Think for a moment – what drives your management decisions?
Even if you’re a “gut-feel” kind of manager, how did you arrive at your last big decision?
Imagine that you took the gutsy call to shut down a product line or open up a new distribution center – how did you get to that point in time where you pulled the trigger to make it happen?
Chances are you based that action on your own intelligence and understanding of the situation. Perhaps you saw the tell-tale signs of a market shift and knew your product was no longer the right fit for market demand. Perhaps you’ve launched distribution centers in the past so recognized the signs for further growth and expansion.
Decisions like this require multiple information sources: Sales performance, staffing costs, available budgets, market sentiment, the list goes on…
But it all comes back to the same issue – how do you make the right decision?
Scientific studies have concluded that far from being rational creatures, we make our decisions based on emotion. In cases where people have suffered injuries affecting their ability to feel emotion there have been reports that they struggle to take even the most basic of decisions. It appears as though emotions help us “get over the line” when making a decision.
But it gets worse. Science also shows that we are more emotive around loss than gain. If we’re about to lose something e.g. customers, profits, competitive advantage, our careers – we’re more likely to take action. If there is a potential gain to be had for the same amount of risk we tend not to act in the same manner.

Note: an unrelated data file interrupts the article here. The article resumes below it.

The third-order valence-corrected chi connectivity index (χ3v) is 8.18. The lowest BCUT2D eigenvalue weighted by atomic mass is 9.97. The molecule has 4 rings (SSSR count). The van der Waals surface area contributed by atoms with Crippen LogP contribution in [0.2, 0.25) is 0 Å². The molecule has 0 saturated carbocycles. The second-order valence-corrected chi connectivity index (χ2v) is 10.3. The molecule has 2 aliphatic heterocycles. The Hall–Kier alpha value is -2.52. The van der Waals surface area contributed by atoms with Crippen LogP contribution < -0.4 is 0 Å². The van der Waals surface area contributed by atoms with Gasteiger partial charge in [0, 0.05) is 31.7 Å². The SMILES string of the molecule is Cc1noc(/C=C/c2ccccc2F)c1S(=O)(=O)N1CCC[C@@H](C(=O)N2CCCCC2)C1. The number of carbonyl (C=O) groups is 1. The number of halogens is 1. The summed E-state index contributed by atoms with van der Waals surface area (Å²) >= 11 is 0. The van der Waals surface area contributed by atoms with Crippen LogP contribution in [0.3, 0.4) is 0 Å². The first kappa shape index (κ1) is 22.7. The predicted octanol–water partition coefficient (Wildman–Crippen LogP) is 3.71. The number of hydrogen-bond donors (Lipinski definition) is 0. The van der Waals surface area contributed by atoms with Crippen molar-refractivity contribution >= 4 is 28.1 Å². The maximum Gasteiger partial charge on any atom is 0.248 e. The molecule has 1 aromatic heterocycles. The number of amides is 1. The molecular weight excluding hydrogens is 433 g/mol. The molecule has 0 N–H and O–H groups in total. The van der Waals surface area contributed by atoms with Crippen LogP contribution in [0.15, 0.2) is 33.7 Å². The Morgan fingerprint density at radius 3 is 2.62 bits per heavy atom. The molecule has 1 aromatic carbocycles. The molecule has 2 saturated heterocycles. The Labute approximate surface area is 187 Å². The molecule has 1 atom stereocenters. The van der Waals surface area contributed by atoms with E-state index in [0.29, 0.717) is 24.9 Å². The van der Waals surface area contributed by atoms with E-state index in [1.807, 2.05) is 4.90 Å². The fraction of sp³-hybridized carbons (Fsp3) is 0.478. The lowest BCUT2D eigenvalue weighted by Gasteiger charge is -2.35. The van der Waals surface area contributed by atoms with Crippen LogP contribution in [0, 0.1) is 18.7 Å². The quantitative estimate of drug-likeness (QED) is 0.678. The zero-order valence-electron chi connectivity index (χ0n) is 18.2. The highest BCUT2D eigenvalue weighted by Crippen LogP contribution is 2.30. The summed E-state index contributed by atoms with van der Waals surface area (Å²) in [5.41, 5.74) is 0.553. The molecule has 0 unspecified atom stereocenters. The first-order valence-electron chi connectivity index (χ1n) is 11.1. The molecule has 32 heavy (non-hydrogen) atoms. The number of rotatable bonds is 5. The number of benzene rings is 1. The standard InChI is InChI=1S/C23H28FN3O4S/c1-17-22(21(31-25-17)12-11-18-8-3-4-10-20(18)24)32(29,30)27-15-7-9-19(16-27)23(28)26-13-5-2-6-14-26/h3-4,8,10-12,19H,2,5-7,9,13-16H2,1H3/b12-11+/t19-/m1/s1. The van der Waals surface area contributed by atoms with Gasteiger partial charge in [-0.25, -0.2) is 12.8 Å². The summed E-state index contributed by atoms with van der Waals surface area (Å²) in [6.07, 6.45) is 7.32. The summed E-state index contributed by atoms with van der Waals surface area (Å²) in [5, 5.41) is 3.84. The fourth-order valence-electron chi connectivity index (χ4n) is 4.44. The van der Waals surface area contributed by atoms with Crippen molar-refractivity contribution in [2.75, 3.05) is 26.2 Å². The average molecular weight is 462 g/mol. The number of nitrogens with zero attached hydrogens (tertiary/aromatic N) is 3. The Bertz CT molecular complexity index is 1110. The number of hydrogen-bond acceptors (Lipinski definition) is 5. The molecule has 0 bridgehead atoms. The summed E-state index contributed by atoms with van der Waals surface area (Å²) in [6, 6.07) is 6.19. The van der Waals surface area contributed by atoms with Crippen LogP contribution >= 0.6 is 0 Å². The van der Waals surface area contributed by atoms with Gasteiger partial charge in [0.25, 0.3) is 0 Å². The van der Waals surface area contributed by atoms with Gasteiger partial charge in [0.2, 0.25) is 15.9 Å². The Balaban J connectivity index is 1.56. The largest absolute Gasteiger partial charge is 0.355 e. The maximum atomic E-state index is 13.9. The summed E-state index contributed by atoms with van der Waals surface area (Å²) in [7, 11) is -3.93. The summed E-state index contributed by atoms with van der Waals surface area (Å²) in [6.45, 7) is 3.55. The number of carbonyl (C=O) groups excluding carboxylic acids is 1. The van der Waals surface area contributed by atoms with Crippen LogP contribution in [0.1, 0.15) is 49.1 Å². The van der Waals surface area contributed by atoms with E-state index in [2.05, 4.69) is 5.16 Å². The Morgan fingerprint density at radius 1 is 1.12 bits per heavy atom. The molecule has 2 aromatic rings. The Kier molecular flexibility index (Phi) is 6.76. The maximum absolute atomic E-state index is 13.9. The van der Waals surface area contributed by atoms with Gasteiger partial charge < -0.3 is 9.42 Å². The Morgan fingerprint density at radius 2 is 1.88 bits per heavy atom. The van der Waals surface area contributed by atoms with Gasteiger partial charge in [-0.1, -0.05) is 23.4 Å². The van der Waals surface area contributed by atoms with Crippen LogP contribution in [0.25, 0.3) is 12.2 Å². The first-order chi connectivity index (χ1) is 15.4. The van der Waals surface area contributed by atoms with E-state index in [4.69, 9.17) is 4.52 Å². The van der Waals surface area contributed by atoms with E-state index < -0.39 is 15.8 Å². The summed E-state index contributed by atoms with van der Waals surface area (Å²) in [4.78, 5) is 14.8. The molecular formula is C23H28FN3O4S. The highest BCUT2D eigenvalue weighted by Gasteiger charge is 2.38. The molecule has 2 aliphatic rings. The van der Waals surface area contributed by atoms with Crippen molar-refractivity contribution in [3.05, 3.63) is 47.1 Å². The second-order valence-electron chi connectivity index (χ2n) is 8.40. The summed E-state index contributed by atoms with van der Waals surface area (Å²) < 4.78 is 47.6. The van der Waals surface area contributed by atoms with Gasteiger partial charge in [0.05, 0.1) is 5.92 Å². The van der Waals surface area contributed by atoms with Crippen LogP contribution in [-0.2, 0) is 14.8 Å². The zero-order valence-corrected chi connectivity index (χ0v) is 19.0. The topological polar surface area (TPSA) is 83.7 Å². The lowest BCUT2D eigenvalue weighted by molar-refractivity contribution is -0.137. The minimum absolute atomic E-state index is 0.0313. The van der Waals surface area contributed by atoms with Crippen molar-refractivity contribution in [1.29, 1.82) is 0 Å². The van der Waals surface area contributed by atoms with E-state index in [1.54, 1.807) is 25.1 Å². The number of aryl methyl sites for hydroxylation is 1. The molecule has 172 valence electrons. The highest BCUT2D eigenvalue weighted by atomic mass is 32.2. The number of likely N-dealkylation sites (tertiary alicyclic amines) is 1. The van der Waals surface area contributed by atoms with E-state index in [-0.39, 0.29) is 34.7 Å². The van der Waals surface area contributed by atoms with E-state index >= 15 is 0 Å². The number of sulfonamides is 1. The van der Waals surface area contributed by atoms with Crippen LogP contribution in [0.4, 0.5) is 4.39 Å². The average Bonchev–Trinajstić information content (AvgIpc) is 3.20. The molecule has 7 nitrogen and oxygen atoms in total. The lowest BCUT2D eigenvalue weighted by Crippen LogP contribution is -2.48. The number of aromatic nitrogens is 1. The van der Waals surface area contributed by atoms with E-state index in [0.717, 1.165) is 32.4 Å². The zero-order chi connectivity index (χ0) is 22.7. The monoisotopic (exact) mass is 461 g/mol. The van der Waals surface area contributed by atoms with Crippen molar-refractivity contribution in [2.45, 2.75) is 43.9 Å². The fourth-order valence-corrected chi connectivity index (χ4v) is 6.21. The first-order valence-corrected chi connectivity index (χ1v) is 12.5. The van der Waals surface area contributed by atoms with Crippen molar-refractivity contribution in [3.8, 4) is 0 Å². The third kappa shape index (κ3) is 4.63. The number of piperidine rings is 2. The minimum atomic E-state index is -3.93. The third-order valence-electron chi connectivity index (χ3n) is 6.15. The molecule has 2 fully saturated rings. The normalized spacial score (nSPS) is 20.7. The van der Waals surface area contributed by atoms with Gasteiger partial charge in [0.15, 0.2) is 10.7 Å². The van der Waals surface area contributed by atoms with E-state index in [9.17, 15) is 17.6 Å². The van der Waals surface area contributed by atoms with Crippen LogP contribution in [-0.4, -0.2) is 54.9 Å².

So with all this emotion in play the problem is that many companies fail to equip their managers with the ability to link data into information and consequently intelligence. As a result they fall back on emotion which forces them to draw on past experiences and “gut-feeling”. You probably see this all the time when working with peers, there are the gung- ho types who love to take a risk if there is a chance of a gain. Then there are the procrastinators, those who put off big decisions, normally because they’re terrified of the loss.
So how can you improve your own decision making?
The next time you’re faced with a tough decision, simply jot down all the different entities that are connected to the problem e.g. Sales, Customers, Orders, Staffing, Products and Competitors.
Then, list everything that can impact your decision.
Next, identify what data you need for each entity.
For example, if you’re looking to bring out a new product do you have any data on existing competing products? What do analysts think of competing products? Who in your organization has used the competing products? Who can tell you more about this tool? What features does it have? What about performance? What do past customers think about this tool?
The key to this phase is brainstorming, get others to lend a hand.
Once you’ve created a large list of what you need, examine the data you’ve already got – where are the gaps?
Do you have analyst data? Do you have customer sentiment analysis? Where can you get this data? What’s involved?
Importantly, the next step is linkage, transforming all this data into information. Data in isolation is useless, it’s when we link it in context that it adds value.
Look at your new information – does it help you make a better decision? Ultimately it will still come down to emotion to get over the line but hopefully you’ll have exhausted all lines of enquiry.
It’s when we skip data for emotion completely that mistakes happen. See if you can take some small steps today and turn your decision making process around.